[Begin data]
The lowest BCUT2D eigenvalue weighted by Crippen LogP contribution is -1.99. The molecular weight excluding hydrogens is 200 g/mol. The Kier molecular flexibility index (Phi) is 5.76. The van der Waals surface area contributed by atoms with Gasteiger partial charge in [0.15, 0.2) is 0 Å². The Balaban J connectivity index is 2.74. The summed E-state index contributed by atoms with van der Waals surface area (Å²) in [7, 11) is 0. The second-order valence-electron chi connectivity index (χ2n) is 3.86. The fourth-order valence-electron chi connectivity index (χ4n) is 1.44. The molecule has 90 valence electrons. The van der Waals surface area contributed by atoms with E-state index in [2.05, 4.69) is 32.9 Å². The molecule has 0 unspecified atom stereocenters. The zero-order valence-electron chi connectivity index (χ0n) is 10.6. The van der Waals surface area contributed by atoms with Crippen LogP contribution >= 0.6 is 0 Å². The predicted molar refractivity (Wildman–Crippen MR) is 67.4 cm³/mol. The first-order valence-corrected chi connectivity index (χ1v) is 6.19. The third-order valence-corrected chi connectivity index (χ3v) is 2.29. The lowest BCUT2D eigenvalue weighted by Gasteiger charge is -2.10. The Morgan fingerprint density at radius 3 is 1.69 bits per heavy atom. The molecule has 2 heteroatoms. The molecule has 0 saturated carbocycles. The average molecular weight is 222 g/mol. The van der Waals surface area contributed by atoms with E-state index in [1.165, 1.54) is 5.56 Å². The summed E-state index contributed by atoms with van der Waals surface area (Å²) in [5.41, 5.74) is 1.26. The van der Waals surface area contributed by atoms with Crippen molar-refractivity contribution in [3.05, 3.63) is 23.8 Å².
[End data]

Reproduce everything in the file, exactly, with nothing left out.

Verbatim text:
The lowest BCUT2D eigenvalue weighted by Crippen LogP contribution is -1.99. The molecular weight excluding hydrogens is 200 g/mol. The Kier molecular flexibility index (Phi) is 5.76. The van der Waals surface area contributed by atoms with Gasteiger partial charge in [0.15, 0.2) is 0 Å². The Balaban J connectivity index is 2.74. The summed E-state index contributed by atoms with van der Waals surface area (Å²) in [7, 11) is 0. The second-order valence-electron chi connectivity index (χ2n) is 3.86. The fourth-order valence-electron chi connectivity index (χ4n) is 1.44. The molecule has 90 valence electrons. The van der Waals surface area contributed by atoms with E-state index in [2.05, 4.69) is 32.9 Å². The molecule has 0 unspecified atom stereocenters. The zero-order valence-electron chi connectivity index (χ0n) is 10.6. The van der Waals surface area contributed by atoms with Crippen LogP contribution >= 0.6 is 0 Å². The predicted molar refractivity (Wildman–Crippen MR) is 67.4 cm³/mol. The first-order valence-corrected chi connectivity index (χ1v) is 6.19. The third-order valence-corrected chi connectivity index (χ3v) is 2.29. The lowest BCUT2D eigenvalue weighted by Gasteiger charge is -2.10. The Morgan fingerprint density at radius 3 is 1.69 bits per heavy atom. The molecule has 2 heteroatoms. The molecule has 0 saturated carbocycles. The average molecular weight is 222 g/mol. The van der Waals surface area contributed by atoms with E-state index in [1.165, 1.54) is 5.56 Å². The summed E-state index contributed by atoms with van der Waals surface area (Å²) in [5.41, 5.74) is 1.26. The van der Waals surface area contributed by atoms with Crippen molar-refractivity contribution in [3.05, 3.63) is 23.8 Å².